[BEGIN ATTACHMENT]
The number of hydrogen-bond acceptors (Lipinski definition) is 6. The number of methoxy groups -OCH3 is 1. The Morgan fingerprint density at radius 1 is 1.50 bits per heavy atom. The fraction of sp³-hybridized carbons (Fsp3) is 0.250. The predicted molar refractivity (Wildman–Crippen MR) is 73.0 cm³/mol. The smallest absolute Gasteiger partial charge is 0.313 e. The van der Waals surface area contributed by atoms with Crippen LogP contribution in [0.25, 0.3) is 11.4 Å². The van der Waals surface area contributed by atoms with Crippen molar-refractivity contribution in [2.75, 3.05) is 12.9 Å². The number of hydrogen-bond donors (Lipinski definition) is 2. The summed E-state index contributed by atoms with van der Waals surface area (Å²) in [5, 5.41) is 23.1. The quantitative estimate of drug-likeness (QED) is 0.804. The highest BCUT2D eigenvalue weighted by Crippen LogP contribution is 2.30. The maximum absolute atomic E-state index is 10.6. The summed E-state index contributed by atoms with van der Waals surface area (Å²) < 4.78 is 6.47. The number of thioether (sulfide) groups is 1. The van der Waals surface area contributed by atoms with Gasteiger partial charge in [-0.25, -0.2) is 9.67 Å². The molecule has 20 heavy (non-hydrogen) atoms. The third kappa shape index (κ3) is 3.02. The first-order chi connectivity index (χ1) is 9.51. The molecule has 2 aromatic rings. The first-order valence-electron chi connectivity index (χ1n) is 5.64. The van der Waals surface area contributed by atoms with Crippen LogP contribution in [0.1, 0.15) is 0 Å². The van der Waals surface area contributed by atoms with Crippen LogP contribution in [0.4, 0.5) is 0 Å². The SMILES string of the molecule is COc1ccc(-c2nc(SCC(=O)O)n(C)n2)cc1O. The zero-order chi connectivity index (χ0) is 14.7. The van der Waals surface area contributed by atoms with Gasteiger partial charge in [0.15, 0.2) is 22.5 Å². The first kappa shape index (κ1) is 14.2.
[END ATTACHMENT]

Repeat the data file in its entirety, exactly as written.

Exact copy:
The number of hydrogen-bond acceptors (Lipinski definition) is 6. The number of methoxy groups -OCH3 is 1. The Morgan fingerprint density at radius 1 is 1.50 bits per heavy atom. The fraction of sp³-hybridized carbons (Fsp3) is 0.250. The predicted molar refractivity (Wildman–Crippen MR) is 73.0 cm³/mol. The smallest absolute Gasteiger partial charge is 0.313 e. The van der Waals surface area contributed by atoms with Crippen LogP contribution in [0.25, 0.3) is 11.4 Å². The van der Waals surface area contributed by atoms with Crippen molar-refractivity contribution in [2.75, 3.05) is 12.9 Å². The number of hydrogen-bond donors (Lipinski definition) is 2. The summed E-state index contributed by atoms with van der Waals surface area (Å²) in [5, 5.41) is 23.1. The quantitative estimate of drug-likeness (QED) is 0.804. The highest BCUT2D eigenvalue weighted by Crippen LogP contribution is 2.30. The maximum absolute atomic E-state index is 10.6. The summed E-state index contributed by atoms with van der Waals surface area (Å²) < 4.78 is 6.47. The number of thioether (sulfide) groups is 1. The van der Waals surface area contributed by atoms with Gasteiger partial charge in [-0.25, -0.2) is 9.67 Å². The molecule has 20 heavy (non-hydrogen) atoms. The third kappa shape index (κ3) is 3.02. The first-order chi connectivity index (χ1) is 9.51. The molecule has 2 aromatic rings. The first-order valence-electron chi connectivity index (χ1n) is 5.64. The van der Waals surface area contributed by atoms with Crippen LogP contribution in [0.1, 0.15) is 0 Å². The van der Waals surface area contributed by atoms with Crippen LogP contribution in [0.4, 0.5) is 0 Å². The SMILES string of the molecule is COc1ccc(-c2nc(SCC(=O)O)n(C)n2)cc1O. The zero-order chi connectivity index (χ0) is 14.7. The van der Waals surface area contributed by atoms with Gasteiger partial charge in [0.15, 0.2) is 22.5 Å². The first kappa shape index (κ1) is 14.2.